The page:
EDITOR’S NOTE: In recognition of the SBC’s October emphasis on the Cooperative Program, Baptist Press will provide readers with extra news and information detailing the scope and depth of the Cooperative Program and its impact for the Kingdom. Using vignettes and profiles of churches and individuals, as well as historical and ongoing accounts, our intent is to explain the Cooperative Program not just as a funding channel but as one of the critical ties that bind Southern Baptists in voluntary fellowship for cooperative ministries and missions.
NASHVILLE, Tenn. (BP)–The world outside the window for these five churches is immense, but not intimidating. Each has found that when they put love in action through the Cooperative Program, small efforts are magnified and the impact is felt worldwide.
NOW IT’S PERSONAL
Not every church can claim a volcano ministry. But mission teams from Mt. Airy Baptist Church in Easley, S.C., spend weeks every year with International Mission Board missionaries on the side of the Irazu volcano in Costa Rico. It is an investment that has personalized the face of missions.
A strategy coordinator church for Costa Rico through IMB, and active in missions at home, Mt. Airy is committed to giving as well as going.
“You can’t get involved in missions without it becoming personal,” pastor Keith Shorter said. “Then, you’re no longer supporting the Cooperative Program; you’re supporting that missionary you know in Toronto, or in Idaho, or in Costa Rica.”
Mt. Baptist Baptist Church’s total members in 2008 Annual Church Profile, 1,150; baptisms, 23; primary worship service attendance, 700; undesignated receipts, $570,908; Cooperative Program, $115,845; CP percent, 20.3; total missions expenditures, $174,320.
EVEN WHEN WE CAN’T GO
Nothing says authentic like a real camel in a Christmas nativity scene. Purchased by a member of First Baptist Church of Clinton, Ark., the camel makes a yearly appearance at the church’s very popular live nativity scene.
Authenticity is what the church goes for in missions as well. That’s why the church invests in long-term mission projects in India, Honduras and Montana — and why they are committed to reaching people through the Cooperative Program.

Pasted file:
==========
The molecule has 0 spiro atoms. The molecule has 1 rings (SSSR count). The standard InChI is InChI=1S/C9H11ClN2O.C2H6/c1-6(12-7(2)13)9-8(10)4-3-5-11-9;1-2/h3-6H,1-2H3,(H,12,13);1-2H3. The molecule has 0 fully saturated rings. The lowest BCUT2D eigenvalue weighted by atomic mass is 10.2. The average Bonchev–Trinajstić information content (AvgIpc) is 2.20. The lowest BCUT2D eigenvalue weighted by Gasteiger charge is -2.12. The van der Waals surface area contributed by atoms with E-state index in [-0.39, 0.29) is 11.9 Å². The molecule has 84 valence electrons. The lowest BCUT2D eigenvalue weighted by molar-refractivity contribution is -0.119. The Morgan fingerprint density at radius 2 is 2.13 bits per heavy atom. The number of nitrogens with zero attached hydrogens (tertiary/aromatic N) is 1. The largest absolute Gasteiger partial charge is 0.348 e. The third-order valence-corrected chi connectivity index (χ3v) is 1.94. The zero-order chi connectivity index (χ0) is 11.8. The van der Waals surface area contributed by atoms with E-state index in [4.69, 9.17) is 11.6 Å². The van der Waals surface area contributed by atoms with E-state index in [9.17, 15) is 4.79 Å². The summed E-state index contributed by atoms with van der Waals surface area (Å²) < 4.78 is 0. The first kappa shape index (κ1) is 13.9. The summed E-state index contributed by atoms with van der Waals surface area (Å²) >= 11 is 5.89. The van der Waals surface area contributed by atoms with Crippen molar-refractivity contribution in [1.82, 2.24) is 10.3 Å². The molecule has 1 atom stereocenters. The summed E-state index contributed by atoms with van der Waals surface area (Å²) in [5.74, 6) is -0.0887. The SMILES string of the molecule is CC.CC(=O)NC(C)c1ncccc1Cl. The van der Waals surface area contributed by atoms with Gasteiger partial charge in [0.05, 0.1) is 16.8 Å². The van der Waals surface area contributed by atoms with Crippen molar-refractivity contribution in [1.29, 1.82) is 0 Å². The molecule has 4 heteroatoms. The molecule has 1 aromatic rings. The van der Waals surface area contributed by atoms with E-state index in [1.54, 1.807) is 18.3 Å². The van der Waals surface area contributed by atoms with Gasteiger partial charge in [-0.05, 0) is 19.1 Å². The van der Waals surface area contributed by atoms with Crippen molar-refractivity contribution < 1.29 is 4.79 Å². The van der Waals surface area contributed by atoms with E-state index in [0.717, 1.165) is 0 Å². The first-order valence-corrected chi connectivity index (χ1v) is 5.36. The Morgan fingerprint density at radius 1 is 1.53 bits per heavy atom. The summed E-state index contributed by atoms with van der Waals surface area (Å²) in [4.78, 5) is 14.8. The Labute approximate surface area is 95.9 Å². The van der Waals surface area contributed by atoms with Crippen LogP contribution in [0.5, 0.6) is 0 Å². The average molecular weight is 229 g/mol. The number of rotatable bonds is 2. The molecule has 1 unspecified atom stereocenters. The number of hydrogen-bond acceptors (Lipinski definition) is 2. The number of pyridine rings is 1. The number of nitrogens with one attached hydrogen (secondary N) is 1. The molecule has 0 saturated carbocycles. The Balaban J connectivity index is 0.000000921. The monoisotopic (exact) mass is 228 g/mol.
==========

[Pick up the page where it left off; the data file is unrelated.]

“Our church has a global impact mindset,” senior pastor Robby Sherman said. “Some can go; many can pray; all can give. CP allows us to impact ministries even when we can’t go.”
First Baptist’s total members in 2008 Annual Church Profile, 762; baptisms, 18; primary worship service attendance, 424; undesignated receipts, $647,888; Cooperative Program, $110,583; CP percent, 17.1; total missions expenditures, $167,489.
ANYTHING BUT SMALL
It is an idyllic scene. Rolling hills, green trees and lush farmland. The small northwestern Tennessee town of Greenfield — population 2,200 — is the home of Bethel Baptist Church, where their commitment to missions is anything but small.
The church’s heart for missions is reflected in last year’s gift of $30,000 to the Tennessee Baptist Children’s Homes and just under 17 percent of their undesignated offerings set to reach people through the Cooperative Program.
“We believe the Cooperative Program is important because it supports our missionaries and all the other ministries of the Southern Baptist Convention,” pastor David Worley said.
Bethel Baptist’s total members in 2008 Annual Church Profile, 413; baptisms, 6; primary worship service attendance, 167; undesignated receipts, $509,043; Cooperative Program, $85,857; CP percent, 16.9; total missions expenditures, $286,990.
A WINDOW TO THE WORLD
The skyline of Louisville, Ky., can be seen through the window at First Southern Baptist Church of Clarksville, Ind. Though the Ohio River makes the bustling city feel far away, it is a reminder to the church of the world they are called to reach.
Through church-supported ministries to Hispanics, to the residents of a nearby apartment complex and through the Cooperative Program, the church is touching the world outside their window.
“The Cooperative Program helps us fulfill our vision of making and growing disciples for Christ not just in Southern Indiana but around the world,” pastor Russell Lievers said.
First Southern’s total members in 2008 Annual Church Profile, 1,000; baptisms, 11, primary worship service attendance, 202; undesignated receipts, $514,136; Cooperative Program, $105,108; CP percent, 20.4; total missions expenditures, $175,743.
THE FACT OF THE COOPERATIVE PROGRAM
Just ask First Baptist Church in Monticello, Ark., about who their Cooperative Program gifts support and the answer will come with a name. The church said farewell a year ago to two of its own when Steve and JoAnna Lasater were commissioned as missionaries with the International Mission Board.
“So often, we give to programs that don’t have a hands-on feel,” associate pastor Kevin Henry said. “But we know we are supporting this family in God’s work. The Cooperative Program gives us a very real ability to see what we are supporting.”
First Baptist’s total members in 2008 Annual Church Profile, 1,134; baptisms, 24; primary worship service attendance, 353; undesignated receipts, $679,215; Cooperative Program, $119,389; CP percent, 17.6; total missions expenditures, $209,840.
Marilyn Stewart is a freelance writer and member of Edgewater Baptist Church in New Orleans.